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Exercise with lagrange and derivatives

  1. Dec 22, 2012 #1
    1. The problem statement, all variables and given/known data

    Being a>0 and f:[a,b]--->R continuos and differentiable in (a,b), show that there exists a t ##\in## (a,b) such that:
    ## \frac{bf(a)-af(b)}{b-a}=f(t)-tf'(f)##

    3. The attempt at a solution
    For lagrange's theorem, we have:
    ## \frac{f(a)-f(b)}{b-a}= -f'(t) ##

    thought i could find f(t) from the equation ##f(x) = f(t) + f'(t)(x-t)+R_1(x-t)## ignoring R.
    but then a "x" would appear and I don't know how to deal with it.
     
    Last edited by a moderator: Dec 22, 2012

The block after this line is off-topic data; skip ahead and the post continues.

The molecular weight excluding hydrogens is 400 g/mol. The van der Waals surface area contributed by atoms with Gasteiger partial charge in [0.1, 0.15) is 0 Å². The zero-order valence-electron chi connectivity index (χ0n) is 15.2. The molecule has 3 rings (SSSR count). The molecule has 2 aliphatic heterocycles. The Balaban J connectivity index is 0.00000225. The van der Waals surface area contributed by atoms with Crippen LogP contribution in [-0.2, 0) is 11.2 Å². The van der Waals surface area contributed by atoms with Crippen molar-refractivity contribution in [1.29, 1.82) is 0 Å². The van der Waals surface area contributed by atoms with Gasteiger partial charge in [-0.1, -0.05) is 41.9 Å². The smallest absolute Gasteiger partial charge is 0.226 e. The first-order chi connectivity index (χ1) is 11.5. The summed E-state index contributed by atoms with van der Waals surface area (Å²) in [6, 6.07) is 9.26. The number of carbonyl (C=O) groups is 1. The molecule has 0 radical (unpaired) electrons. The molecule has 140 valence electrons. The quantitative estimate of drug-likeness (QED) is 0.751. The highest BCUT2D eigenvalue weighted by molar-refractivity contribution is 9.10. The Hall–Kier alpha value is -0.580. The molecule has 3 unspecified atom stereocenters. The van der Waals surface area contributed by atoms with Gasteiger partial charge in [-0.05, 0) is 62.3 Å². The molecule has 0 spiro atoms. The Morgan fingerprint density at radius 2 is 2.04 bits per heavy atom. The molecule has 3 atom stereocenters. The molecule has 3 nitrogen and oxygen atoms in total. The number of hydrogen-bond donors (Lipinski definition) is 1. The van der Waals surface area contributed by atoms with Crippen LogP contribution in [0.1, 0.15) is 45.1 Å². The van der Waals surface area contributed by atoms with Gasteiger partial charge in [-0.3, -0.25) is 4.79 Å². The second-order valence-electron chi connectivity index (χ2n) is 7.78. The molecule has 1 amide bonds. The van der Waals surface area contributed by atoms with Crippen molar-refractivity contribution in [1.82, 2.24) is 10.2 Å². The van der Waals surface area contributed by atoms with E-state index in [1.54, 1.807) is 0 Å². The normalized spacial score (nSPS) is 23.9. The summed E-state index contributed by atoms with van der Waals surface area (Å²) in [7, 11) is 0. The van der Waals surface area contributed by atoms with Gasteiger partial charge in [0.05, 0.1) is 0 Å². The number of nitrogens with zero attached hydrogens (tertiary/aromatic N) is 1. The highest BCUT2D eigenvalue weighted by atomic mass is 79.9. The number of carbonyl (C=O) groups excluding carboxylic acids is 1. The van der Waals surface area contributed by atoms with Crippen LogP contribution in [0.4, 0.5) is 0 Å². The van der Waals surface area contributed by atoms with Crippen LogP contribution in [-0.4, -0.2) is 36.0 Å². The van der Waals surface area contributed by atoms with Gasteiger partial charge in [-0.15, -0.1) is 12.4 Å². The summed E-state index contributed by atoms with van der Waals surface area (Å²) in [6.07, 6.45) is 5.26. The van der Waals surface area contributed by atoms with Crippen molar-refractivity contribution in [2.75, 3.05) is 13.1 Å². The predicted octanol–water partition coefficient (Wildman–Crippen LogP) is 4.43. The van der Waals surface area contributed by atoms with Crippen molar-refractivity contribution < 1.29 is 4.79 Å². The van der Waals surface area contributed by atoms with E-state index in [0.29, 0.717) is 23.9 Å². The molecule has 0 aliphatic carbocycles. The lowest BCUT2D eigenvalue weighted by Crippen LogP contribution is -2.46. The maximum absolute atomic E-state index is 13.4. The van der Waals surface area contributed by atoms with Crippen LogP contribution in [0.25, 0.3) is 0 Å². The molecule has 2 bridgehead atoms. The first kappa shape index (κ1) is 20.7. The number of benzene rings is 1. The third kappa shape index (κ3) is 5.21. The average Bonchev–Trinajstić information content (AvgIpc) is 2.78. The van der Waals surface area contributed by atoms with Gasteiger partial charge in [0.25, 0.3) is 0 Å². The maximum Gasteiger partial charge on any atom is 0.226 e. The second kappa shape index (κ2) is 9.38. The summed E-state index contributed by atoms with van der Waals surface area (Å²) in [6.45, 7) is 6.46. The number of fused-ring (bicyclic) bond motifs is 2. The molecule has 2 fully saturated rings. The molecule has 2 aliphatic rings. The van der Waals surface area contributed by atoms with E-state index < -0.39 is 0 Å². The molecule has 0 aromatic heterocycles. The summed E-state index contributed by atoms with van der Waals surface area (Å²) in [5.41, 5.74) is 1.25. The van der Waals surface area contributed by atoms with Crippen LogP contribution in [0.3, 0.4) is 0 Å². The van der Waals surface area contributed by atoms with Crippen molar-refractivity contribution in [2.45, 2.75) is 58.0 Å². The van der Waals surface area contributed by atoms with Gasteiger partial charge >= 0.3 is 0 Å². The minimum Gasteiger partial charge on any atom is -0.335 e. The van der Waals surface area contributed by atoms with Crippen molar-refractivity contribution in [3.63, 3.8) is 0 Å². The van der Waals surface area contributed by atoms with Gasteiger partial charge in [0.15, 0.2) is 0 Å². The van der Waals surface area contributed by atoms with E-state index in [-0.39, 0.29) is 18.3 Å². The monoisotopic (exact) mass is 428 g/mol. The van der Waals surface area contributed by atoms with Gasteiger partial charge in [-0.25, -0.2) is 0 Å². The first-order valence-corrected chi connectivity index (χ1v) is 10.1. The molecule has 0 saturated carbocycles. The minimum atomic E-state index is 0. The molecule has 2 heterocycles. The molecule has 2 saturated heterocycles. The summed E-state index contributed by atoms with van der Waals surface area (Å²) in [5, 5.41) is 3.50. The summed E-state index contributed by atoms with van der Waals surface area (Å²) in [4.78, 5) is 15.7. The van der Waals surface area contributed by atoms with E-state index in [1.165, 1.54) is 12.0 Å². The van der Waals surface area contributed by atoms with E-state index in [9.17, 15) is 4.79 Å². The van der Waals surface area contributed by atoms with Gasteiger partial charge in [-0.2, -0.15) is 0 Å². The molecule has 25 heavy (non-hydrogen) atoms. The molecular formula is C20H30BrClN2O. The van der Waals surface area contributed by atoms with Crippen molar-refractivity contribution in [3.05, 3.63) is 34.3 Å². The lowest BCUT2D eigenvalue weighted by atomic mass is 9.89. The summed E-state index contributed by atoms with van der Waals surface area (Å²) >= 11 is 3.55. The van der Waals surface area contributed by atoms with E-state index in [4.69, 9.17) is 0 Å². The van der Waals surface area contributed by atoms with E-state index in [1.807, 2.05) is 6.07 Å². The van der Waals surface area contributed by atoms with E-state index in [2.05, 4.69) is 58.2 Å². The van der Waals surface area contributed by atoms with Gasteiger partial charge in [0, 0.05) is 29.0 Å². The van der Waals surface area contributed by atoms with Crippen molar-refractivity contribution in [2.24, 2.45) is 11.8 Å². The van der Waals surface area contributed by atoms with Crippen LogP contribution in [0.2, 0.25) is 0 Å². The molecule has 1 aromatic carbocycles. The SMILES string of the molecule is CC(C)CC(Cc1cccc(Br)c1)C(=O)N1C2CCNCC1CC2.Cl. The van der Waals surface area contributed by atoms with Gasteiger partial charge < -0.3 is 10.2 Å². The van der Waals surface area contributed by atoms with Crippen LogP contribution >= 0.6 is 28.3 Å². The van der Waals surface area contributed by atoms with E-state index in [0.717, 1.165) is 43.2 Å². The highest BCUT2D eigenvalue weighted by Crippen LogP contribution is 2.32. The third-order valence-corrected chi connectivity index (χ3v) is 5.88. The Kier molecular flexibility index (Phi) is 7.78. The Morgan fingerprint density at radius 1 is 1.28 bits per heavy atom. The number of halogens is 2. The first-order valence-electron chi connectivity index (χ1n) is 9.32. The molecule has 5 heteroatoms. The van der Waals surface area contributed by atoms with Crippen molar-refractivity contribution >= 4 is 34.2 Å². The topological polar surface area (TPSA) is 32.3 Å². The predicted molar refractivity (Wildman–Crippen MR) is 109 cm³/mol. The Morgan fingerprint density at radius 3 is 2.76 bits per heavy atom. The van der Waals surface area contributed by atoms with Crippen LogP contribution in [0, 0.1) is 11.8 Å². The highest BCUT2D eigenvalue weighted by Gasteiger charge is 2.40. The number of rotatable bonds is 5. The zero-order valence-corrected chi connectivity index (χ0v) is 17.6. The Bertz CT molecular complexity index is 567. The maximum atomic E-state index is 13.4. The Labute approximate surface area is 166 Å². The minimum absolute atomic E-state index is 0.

2. jcsd
  3. Dec 22, 2012 #2

    mfb

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    Staff: Mentor

    To simplify the equation, consider g:[a,b]->R with
    $$g(x)=f(x)-f(a)-(x-a)\frac{f(b)-f(a)}{b-a}$$
    This is chosen to get g(a)=g(b)=0 and ##g'(x)=f'(x)-\frac{f(b)-f(a)}{b-a}##

    Is there some t ∈ (a,b) such that ##0=g(t)-tg'(t)##?
    Working backwards, you should be able to get the original equation.
     
  4. Dec 23, 2012 #3
    sounds good, but I'm explicitly asked to use Lagrange's theorem
     
  5. Dec 23, 2012 #4

    mfb

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    I think you can use that theorem to solve the reduced problem ;).
     
  6. Dec 23, 2012 #5
    another hint? i don't get it, i always end up in a loop :(
     
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